As a designer, have you ever been asked to make something that people hate? Something designed to literally drive people away from a product?
I suspect not.
That’s precisely the strange task that market research and UX research firm, GfK was set in 2012. In Australia, smoking is discouraged to point that legislation dictates that the all cigarette packaging be deeply unattractive. This includes horrendous images of smoking-related illnesses and forthright messaging.
Not that’s it’s 100% effective. I have male smoker friends who specifically ask for the ‘Smoking can harm your pregnancy’ boxes because the message doesn’t apply to them (I’m serious).
Meet Opaque Couché
GfK was commissioned to study 1,000 smokers to determine the world’s most visually offensive color.
This is it – Pantone 448C, also known by the more poetic name of ‘opaque couché’. I’d call it a brown, leaning slightly into olive-green. GfK reported that smokers associated the color with “dirty”, “death”, and “tar”.
Can colors really be born bad?
Obviously, colors aren’t tangible – they’re just how our brains render light wobbling at a particular speed. What you see as red might not be what I see.
But we do have built-in reactions to them – some genetic, some are learned. Most people associate blue with calmness, yet a nation of Italians associate blue with excitement and pride and drama.
Using Pantone 448C as the basis to create a montage of Flickr photos certainly produces a gloomy, sickly collection. There aren’t many images with that color profile that fall under light-hearted or happy.
But, on the other hand, many designers have used the color (or one very close to it) with great success in the past.
Fashion megacorp Gucci currently offer a 2,440 coat they like to call ‘thick army-green wool’. I’m afraid that is opaque couché, my friends. Lots of logo designers (Cog Design below) have used the color the bring an earthy, anti-establishment cool.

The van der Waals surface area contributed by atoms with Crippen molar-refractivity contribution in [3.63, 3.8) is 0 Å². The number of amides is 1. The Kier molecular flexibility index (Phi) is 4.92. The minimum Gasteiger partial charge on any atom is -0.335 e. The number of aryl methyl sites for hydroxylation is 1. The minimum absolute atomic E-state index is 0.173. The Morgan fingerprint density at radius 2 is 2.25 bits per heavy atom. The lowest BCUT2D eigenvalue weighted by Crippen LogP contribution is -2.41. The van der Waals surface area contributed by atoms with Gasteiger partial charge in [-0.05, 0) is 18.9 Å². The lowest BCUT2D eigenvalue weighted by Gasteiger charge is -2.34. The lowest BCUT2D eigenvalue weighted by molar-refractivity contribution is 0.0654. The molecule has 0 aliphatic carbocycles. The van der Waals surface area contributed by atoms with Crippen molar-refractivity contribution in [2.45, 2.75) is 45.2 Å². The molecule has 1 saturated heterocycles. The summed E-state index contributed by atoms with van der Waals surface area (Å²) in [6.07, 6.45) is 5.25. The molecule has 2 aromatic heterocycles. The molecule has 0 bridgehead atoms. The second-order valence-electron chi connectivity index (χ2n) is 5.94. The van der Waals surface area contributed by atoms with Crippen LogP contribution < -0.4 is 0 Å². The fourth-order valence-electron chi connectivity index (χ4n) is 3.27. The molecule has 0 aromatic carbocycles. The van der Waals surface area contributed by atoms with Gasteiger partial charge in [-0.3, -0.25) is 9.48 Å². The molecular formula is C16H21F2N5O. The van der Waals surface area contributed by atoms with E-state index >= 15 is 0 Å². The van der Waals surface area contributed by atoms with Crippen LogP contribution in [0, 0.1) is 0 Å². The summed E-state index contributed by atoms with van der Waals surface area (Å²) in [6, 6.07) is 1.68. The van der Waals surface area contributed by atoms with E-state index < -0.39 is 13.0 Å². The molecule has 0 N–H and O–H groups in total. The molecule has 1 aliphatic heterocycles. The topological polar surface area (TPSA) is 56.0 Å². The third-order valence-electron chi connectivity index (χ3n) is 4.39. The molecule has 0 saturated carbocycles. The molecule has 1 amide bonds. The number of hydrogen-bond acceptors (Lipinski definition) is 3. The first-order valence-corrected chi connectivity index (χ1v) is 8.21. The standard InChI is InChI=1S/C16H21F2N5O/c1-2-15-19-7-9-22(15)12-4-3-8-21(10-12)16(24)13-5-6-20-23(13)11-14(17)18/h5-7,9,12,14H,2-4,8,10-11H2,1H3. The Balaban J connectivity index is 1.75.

Da Vinci himself even used a palette of browny-green ‘couché-related’ colors throughout the background of the Mona Lisa. This seems to back up the idea that context and history has a lot to do with how we see a color.
The Problem with Metallic Colors
The funny thing is, historically, the two most common colors in Australian cigarette packaging have been:
- Red: signalling vigour and strength (i.e. Malboro and Winfield)
- Gold: signalling wealth and prestige (i.e. Malboro Gold and Benson & Hedges)
Even the internal wrapper was often a gold-backed foil.
When you use any metallic card in packaging, the color naturally changes depending on where the light source is positioned – with gold you may see any color from a light lemon yellow in the highlights to a dark, deep chocolate in the shadows.
And – yes, you guessed it – a color that reads as something very, very close to Pantone 448C.
Now, I see these the new cigarette boxes quite often, and to me, visually they still read as a metallic gold – just not quite catching the light. I know that’s not the case, but with the shiny plastic wrappers, my brain just can’t shake that idea.
Perhaps – given the specific history of cigarette packaging – a ‘puke green’ or ‘rotting pink’ might have been a better choice than a brown with ‘aspirations of being gold’.
And maybe the surveyed smokers knew exactly what they were doing when they answered those survey questions?
How do you feel about Pantone 448C?
Me – I don’t hate the color.
In fact, I’ll be looking for design opportunities to slot it in.
Originally published in the SitePoint Design Newsletter.
Alex has been doing cruel and unusual things to CSS since 2001. He is the lead front-end design and dev for SitePoint and one-time SitePoint's Design and UX editor with over 150+ newsletter written. Now Alex is involved in the planning, development, production, and marketing of a huge range of printed and online products and references. He has designed over 40+ of SitePoint's book covers.
Jump Start Git, 2nd Edition
Visual Studio Code: End-to-End Editing and Debugging Tools for Web Developers
Form Design Patterns